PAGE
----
Lower Mississippi Delta Region

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Lower Mississippi Delta region map
Mississippi Bay relief

The Lower Mississippi Delta Region , or "the Delta" for short, refers to the Mississippi Bay ( Mississippi Embayment ) formed in the Quaternary and adjacent areas. It covers the entire lower reaches of the Mississippi in the south-central USA from southern Illinois to the mouth of the Mississippi south of New Orleans . The Department of the Interior has declared a total of 308 counties and parishes in Illinois, Kentucky , Missouri and Tennessee as well as the states of Arkansas , Mississippi and Louisiana as part of the Lower Mississippi Delta region. In addition to the southeastern Ozarks , Crowley's Ridge , the Arkansas and Mississippi Delta (see below) - named after the respective state - and the Mississippi estuary alluvial areas are distinctive landforms.

In contrast, the English term Mississippi Delta refers to the area in the northwest of the state of Mississippi between the Mississippi and Yazoo rivers, not the mouth region of the river in southern Louisiana, which is called Mississippi River Delta in English . The Mississippi Delta is one of the few rural areas in the United States where long-established African Americans make up a vast majority of the population and an older black folk tradition still lives on. This area and the immediately neighboring areas are considered to be the region of origin of various modern musical styles, including blues , jazz and rock 'n' roll . A special form of music in the region is called Delta Blues .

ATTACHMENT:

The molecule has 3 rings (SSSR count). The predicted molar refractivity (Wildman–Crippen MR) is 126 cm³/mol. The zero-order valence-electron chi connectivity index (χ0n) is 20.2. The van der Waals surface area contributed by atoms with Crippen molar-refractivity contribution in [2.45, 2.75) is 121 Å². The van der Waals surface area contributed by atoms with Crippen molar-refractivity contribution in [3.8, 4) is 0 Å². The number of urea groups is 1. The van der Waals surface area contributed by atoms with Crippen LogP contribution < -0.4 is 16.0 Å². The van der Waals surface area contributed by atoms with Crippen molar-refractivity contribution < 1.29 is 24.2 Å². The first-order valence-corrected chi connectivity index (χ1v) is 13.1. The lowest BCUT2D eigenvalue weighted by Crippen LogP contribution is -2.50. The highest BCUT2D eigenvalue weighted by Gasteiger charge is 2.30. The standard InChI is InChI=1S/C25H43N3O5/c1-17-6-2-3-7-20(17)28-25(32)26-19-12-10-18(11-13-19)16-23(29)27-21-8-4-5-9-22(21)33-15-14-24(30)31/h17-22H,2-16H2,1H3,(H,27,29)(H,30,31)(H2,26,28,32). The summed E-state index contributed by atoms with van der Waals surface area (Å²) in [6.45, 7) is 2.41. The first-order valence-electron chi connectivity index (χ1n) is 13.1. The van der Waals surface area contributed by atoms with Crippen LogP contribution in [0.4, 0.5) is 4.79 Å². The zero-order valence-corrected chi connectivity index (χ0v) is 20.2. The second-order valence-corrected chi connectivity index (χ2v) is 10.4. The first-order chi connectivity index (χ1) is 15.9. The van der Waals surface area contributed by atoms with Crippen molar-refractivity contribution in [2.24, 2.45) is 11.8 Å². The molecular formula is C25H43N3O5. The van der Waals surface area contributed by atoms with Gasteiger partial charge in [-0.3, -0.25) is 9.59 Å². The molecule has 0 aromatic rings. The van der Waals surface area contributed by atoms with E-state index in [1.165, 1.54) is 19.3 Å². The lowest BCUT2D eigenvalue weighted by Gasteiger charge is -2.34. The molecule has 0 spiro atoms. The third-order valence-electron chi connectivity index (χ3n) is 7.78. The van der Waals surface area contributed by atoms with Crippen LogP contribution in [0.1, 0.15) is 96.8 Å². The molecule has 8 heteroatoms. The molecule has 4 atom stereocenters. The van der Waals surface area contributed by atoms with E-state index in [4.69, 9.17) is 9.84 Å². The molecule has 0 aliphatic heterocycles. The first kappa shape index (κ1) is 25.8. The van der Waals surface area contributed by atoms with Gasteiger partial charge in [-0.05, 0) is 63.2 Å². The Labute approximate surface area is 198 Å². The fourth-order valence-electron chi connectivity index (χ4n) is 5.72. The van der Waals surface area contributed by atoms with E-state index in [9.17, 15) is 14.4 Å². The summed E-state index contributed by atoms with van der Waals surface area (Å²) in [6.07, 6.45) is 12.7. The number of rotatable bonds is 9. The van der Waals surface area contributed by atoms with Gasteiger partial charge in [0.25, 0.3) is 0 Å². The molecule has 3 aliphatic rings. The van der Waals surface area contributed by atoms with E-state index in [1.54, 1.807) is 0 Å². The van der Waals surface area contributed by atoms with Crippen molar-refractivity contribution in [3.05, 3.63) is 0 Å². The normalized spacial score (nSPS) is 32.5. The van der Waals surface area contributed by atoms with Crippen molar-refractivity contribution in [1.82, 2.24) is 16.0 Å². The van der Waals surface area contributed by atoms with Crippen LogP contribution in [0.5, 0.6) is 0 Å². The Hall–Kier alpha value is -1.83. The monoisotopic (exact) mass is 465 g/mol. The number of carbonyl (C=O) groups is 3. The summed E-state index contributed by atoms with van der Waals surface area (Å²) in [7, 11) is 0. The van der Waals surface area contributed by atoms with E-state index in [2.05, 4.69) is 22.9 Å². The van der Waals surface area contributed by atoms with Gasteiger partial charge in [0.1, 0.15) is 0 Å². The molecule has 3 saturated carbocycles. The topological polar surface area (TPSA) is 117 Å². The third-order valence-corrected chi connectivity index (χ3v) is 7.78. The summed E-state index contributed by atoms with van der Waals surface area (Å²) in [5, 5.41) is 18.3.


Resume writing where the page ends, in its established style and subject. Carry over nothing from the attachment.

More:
Geologically, the Lower Mississippi Delta region is defined as the Pleistocene valley of the Mississippi when the sea level was 60 meters below. After the Ice Age, the river filled this valley with sediments. Historically, the region housed the civilization of the Mississippi Culture (English Mississippian Culture). Sociologically, the region is shaped, among other things, by the plantation economy that predominated there in the 19th century with former slaves and a development from " King Cotton " in the 19th century to the Delta Blues of the 20th century. Most of the domestic trade in the United States took place in the delta in the 18th, 19th and into the 20th centuries. The delta was the site of many battles in the Civil War .

The Sunflower River , a typical watercourse in the Mississippi Delta, Mississippi


In 1996, the US Department of the Interior commissioned a study to examine the importance of the delta for American history. The aim should be to show locals and visitors the influence and importance of the Delta especially on the society of today's United States. The rivers, the environment, the cultures and their characteristics, the social and political effects of them and the national economy had major influences on this. In particular, it was about showing that all of these individual components of the delta work together to create the unique importance of the region for the United States.